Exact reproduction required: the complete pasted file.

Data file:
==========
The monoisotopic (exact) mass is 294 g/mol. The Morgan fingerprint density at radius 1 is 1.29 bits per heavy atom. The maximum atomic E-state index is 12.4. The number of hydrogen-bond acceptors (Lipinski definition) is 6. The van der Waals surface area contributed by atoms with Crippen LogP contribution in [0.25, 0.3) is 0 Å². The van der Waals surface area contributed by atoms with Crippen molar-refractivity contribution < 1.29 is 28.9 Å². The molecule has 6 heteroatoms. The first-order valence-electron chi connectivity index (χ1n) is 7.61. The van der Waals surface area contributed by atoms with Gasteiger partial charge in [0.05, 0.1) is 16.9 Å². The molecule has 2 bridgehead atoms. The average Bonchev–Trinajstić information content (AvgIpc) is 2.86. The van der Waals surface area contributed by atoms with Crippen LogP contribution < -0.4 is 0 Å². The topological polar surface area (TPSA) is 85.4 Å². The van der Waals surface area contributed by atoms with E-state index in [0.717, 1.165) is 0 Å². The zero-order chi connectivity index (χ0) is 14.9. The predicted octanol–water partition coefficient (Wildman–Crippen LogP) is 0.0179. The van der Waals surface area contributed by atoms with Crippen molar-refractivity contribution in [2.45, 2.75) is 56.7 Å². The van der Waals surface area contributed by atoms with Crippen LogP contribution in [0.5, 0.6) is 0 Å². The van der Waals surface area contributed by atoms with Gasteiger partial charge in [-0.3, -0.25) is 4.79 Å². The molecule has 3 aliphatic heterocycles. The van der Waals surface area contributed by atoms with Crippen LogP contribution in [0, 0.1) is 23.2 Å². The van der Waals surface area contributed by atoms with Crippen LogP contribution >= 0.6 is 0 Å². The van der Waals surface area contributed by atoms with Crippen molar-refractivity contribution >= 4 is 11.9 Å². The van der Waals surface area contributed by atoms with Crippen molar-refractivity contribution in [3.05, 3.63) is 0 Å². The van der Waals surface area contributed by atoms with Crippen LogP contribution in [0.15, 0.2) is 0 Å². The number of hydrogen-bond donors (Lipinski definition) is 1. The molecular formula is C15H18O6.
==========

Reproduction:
The monoisotopic (exact) mass is 294 g/mol. The Morgan fingerprint density at radius 1 is 1.29 bits per heavy atom. The maximum atomic E-state index is 12.4. The number of hydrogen-bond acceptors (Lipinski definition) is 6. The van der Waals surface area contributed by atoms with Crippen LogP contribution in [0.25, 0.3) is 0 Å². The van der Waals surface area contributed by atoms with Crippen molar-refractivity contribution < 1.29 is 28.9 Å². The molecule has 6 heteroatoms. The first-order valence-electron chi connectivity index (χ1n) is 7.61. The van der Waals surface area contributed by atoms with Gasteiger partial charge in [0.05, 0.1) is 16.9 Å². The molecule has 2 bridgehead atoms. The average Bonchev–Trinajstić information content (AvgIpc) is 2.86. The van der Waals surface area contributed by atoms with Crippen LogP contribution < -0.4 is 0 Å². The topological polar surface area (TPSA) is 85.4 Å². The van der Waals surface area contributed by atoms with E-state index in [0.717, 1.165) is 0 Å². The zero-order chi connectivity index (χ0) is 14.9. The predicted octanol–water partition coefficient (Wildman–Crippen LogP) is 0.0179. The van der Waals surface area contributed by atoms with Crippen molar-refractivity contribution in [2.45, 2.75) is 56.7 Å². The van der Waals surface area contributed by atoms with Crippen LogP contribution in [0.5, 0.6) is 0 Å². The van der Waals surface area contributed by atoms with Gasteiger partial charge in [-0.3, -0.25) is 4.79 Å². The molecule has 3 aliphatic heterocycles. The van der Waals surface area contributed by atoms with Crippen LogP contribution in [0, 0.1) is 23.2 Å². The van der Waals surface area contributed by atoms with Crippen LogP contribution >= 0.6 is 0 Å². The van der Waals surface area contributed by atoms with Crippen molar-refractivity contribution >= 4 is 11.9 Å². The van der Waals surface area contributed by atoms with Crippen molar-refractivity contribution in [3.05, 3.63) is 0 Å². The van der Waals surface area contributed by atoms with Crippen LogP contribution in [0.15, 0.2) is 0 Å². The number of hydrogen-bond donors (Lipinski definition) is 1. The molecular formula is C15H18O6.